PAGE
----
April 6, 2021Client Alert

Is That Compensation Deductible? The Latest Guidance on the $1M Deduction Limit and the Ever-Expanding Definition of Covered Employees

Section 162(m) of the Internal Revenue Code, as amended (the “Code”) is the law that limits the deductibility of compensation paid by publicly traded employers to $1 million per employee for a specific group of employees (called “covered employees”). Section 162(m) has been overhauled and tweaked many times in the last five years. 

A quick refresher -- Section 162(m) was amended at the end of 2017 (in the “The Tax Cuts and Jobs Act” (TCJA)) to make substantial changes, including expanding the definition of public company, modifying the scope of covered employees, eliminating the performance-based compensation and commission exceptions, and exempting from the new rules certain “grandfathered plans”.

One of the more substantial revisions adopted in the TCJA is that Section 162(m) now included in the definition of covered employee an individual who serves as (or in the capacity of) the CEO or CFO at any time during the tax year as well as the three next highest paid employees. This rule became effective in 2017 for calendar year taxpayers.

Regulations were finalized at the end of 2020 to further explain how the revised law will be applied. Among the items clarified in the final regulations is the fact that if an individual is a covered employee with respect to a corporation for a taxable year beginning after December 31, 2016, the individual remains a covered employee for all future years. Thus, an individual remains a covered employee with respect to compensation otherwise deductible for subsequent years, including for years during which the individual is no longer employed by the corporation (capturing deferred compensation) and years after the individual has died.

Thus, based on the prior changes, public companies usually have at least five covered employees for any tax year – generally the CEO, CFO, and three highest paid officers as determined under the U.S. Securities and Exchange Commission (SEC) rules in a tax year –  plus any partial year CEOs and/or CFOs and individuals previously identified as covered employees for any prior tax year beginning after December 31, 2016.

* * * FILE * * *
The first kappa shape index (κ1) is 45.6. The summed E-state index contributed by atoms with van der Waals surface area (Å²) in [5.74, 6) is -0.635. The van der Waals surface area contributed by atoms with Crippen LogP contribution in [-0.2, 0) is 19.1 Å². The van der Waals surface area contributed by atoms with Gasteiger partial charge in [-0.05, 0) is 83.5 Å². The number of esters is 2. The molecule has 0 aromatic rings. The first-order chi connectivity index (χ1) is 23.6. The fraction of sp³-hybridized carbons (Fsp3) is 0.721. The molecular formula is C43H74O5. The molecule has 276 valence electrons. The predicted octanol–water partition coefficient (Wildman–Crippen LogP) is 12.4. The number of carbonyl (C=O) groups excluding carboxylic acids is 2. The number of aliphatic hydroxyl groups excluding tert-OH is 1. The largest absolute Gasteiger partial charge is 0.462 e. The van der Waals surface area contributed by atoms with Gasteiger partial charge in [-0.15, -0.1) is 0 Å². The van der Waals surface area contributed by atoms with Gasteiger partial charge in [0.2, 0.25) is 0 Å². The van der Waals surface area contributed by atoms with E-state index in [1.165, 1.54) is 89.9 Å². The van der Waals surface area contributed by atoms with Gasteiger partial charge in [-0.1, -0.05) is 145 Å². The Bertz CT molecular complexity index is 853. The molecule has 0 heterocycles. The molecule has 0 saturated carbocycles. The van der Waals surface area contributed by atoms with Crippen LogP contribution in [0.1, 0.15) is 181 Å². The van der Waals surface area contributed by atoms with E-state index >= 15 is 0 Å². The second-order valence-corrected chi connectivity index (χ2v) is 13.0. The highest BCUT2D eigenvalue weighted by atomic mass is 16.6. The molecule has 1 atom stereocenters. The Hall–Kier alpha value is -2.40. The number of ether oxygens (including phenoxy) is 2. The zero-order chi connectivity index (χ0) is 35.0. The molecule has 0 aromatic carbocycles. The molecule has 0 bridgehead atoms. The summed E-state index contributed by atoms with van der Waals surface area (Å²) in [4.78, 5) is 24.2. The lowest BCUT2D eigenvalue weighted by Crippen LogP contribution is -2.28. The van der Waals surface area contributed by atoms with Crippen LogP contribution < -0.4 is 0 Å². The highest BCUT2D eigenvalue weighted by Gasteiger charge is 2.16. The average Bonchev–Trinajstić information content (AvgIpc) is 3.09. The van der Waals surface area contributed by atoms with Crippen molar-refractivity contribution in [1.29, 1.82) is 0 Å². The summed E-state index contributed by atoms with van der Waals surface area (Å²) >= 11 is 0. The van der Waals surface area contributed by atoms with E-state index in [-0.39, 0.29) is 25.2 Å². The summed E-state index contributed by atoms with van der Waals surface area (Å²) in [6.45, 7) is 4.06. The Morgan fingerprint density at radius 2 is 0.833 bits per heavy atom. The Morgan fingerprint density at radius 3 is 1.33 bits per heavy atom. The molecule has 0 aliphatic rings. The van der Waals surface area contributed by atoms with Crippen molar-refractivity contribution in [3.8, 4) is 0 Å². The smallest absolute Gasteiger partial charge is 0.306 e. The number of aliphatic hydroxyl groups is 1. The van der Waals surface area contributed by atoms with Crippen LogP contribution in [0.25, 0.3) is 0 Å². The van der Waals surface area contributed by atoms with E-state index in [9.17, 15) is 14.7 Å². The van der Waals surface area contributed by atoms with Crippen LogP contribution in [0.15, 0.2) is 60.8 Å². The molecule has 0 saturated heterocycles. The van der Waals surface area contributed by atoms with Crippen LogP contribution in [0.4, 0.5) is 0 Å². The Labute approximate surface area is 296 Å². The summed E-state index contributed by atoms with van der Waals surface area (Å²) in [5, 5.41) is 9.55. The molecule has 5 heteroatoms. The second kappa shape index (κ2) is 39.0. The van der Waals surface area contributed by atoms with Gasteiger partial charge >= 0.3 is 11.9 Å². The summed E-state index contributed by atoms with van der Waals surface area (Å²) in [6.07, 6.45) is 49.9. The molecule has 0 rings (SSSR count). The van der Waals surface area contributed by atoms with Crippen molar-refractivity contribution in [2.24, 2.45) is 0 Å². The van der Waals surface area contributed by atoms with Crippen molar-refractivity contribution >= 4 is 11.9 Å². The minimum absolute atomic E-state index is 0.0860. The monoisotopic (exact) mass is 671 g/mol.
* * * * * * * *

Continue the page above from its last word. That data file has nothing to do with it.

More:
The American Rescue Plan Act (ARPA) signed into law this month further expands the breadth of the covered employee definition. The ARPA provides that Section 162(m) covered employees now include an additional “five highest paid employees” in addition to the existing covered employees (CEO, CFO, and the three highest paid executive officers) included in the Section 162(m) limitation. This provision is applicable for tax years beginning after December 31, 2026 (i.e., 2027 for calendar year taxpayers).

The addition of the five highest paid employees is not, on the face of the statute, part of the “once a covered employee always a covered employee” rule. Rather, this five highest paid employee test appears to be applicable on an annual basis. Stated another way, only the traditional five covered employees (CEO, CFO, and three highest paid officers) remain covered employees in all future years. We will, however, need to see how the Internal Revenue Service interprets this new group within the overall regulatory scheme that it has created around Section 162(m).

While the delayed effective date is welcome, and it provides some time for public companies to develop and implement new tracking rules, it does not solve the embedded Code Section 409A concerns.

A special Section 409A rules allows payments to be delayed at the election of an employer, to the extent that the employer reasonably anticipates that the payment would not be deductible under Section 162(m). Some plans expressly include this rule; however, such a plan provision is not required under the tax laws. That said, any payments delayed under this rule must be delayed until the employee's separation from service or to another year in which the payments would reasonably be determined to be deductible. Payments to all similarly situated employees are required to be treated on a reasonably consistent basis. Many employers removed these provisions at the end of the last year. If, however, the new covered employee group is not permanent, it may be advisable to reintroduce some version of the Section 162(m) delay rule under Section 409A.

It is not clear how the change in the covered employee definition impacts payments that, under the special deferral provision, are not permitted to be paid until they would be deductible. The TCJA provides no transition rule related to this provision; however, more guidance may be forthcoming before the 2027 effective date.

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